Know Your Budget
It was a big moment for the triumphant party’s government as well as the citizens of the country, as the world waited with baited breath to see what the powerful Modi government had in store for the economic growth starved country. A leather briefcase clasped amorously to his chest, Finance Minister Arun Jaitley was ever ready to present the Union Budget.
In the words of global management consultancy Hay Group India’s Managing Director Nitin Razdan, “Jobs and hiring in India needs to shift from being ‘qualification based’ to being ‘skill based’ as this will ensure that even the educational institutions will focus on imparting skills that lead to employability, rather than doling out certificates and degrees.” The government having clearly emphasized on job creation through the Budget as well as the much publicized “Make in India” program to make India a manufacturing hub, experts are of the opinion that millions of jobs are expected to be created in the coming years. Addressing the lack of skills development in the country, Finance Minister Arun Jaitley declared the launch of the National Skills Mission, a much required impetus to consolidate skill initiatives spread across several ministries.
Amidst all the growth and infrastructure incentives, the education sector saw a slight dip in budget allocation, even though the higher education budget was increased nearly by 13;%, indicating a shift in focus towards higher education. It’s evident that the government is aiming at improving the country’s GER (Gross Enrollment Ratio) from the current 18;% to 20;% in 2020;, overlooking a more real crisis in the shortage of faculty. The FM also announced a Rs.150; crore initial fund for research and innovation under the Atal Innovation Mission (AIM). AIM will draw upon national and international experiences to foster a culture of innovation, research and development and scientific research in India. With the goal to set up world-class innovation hubs, it will run hand in hand with the new AIIMS and IITs.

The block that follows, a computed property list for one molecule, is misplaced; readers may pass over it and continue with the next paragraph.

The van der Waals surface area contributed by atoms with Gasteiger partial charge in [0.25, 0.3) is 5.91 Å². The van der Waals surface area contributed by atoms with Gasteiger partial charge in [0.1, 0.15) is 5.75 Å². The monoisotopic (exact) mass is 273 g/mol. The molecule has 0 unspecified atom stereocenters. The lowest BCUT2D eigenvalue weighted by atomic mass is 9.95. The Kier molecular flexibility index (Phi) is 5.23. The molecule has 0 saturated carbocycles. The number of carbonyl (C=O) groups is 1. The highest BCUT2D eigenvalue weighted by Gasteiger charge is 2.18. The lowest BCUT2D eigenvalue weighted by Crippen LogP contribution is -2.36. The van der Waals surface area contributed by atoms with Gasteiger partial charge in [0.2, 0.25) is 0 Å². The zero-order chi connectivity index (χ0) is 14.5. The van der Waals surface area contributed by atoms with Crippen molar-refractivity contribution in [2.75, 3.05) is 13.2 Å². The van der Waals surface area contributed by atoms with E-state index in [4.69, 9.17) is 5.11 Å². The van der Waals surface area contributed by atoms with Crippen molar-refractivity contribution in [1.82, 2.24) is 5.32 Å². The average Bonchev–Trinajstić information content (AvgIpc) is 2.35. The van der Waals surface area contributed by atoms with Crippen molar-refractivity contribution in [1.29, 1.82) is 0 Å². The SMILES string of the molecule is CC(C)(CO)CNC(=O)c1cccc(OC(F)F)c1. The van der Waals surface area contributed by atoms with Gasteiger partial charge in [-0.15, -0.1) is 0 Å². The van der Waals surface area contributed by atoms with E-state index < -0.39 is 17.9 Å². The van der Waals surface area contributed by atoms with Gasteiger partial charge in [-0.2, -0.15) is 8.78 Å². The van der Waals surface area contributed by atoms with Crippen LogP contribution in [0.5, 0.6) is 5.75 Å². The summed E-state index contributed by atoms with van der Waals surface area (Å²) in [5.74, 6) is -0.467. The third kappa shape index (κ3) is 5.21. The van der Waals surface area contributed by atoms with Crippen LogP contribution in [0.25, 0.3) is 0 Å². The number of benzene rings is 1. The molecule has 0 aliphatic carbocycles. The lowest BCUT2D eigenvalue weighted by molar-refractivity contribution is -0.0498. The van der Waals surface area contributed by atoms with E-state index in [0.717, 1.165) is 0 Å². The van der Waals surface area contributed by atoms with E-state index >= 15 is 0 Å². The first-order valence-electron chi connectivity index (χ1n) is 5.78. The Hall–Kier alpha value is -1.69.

The Budget surprisingly did not get into the “Digital India” initiative, much to the amazement of the pundits. With the goal to deploy e-governance and e-services, there were expectations on substantial budgetary allocations to further the digital education agenda. Companies supporting online learning courses have not been able to reap the benefits of reduced royalty tax, while educational institutes have been eligible for heavy discounting from corporates. Visa on arrival from 150; countries to help attract students for research, and the FM going on to make a bold statement that no student should have to miss higher education due to financial issues, also proved to be the highlight of the education budget.
Institutes like MIT have nurtured entrepreneurial skills in students through ventures like MUTBI, where leadership skills and business acumen are honed. Such budding entrepreneurs expecting a bonanza were left underwhelmed, as the only marquee announcement was a Rs. 1,000;-crore ‘Self-Employment and Talent Utilisation’ program to help incubate startups administered by the Niti Aayog. With problems like difficulties in listing companies in India and abroad and double taxation on angel investments, the Modi government was expected to break the shackles. Thanks to the inflow of investments and foreign capital, we are witnessing an unprecedented surge in startups. However, entrepreneurs have still got the going tough with archaic regulations being a hindrance. Though certain hurdles like taxing the venture capitalist twice have been removed, a certain section of new businesses are still upset.
This year’s budget has been high on infrastructure and road development. Though some economists have been critical of the lack of painful and big bang reforms, often calling it a missed opportunity by the government, the Finance Minister in his first term has rather preferred a growth born out of slow paced fiscal deficits and foreign capital. A roof over everyone’s head by 2022;, impetus for road infrastructure and ensuring employment opportunities by turning India into a manufacturing hub have been high on Jaitley’s budget. The Space department too has enjoyed the spoils, the government having substantially allocated Rs.6000; crore for the same.
Prime Minister Narendra Modi is right in calling the budget pragmatic and prudent. At the same time, however, it’s also low on clarity. Seemingly, the Ministry of Finance has tried its best to present an impactful Budget, whose success lies in the involvement of the private sector in its implementation.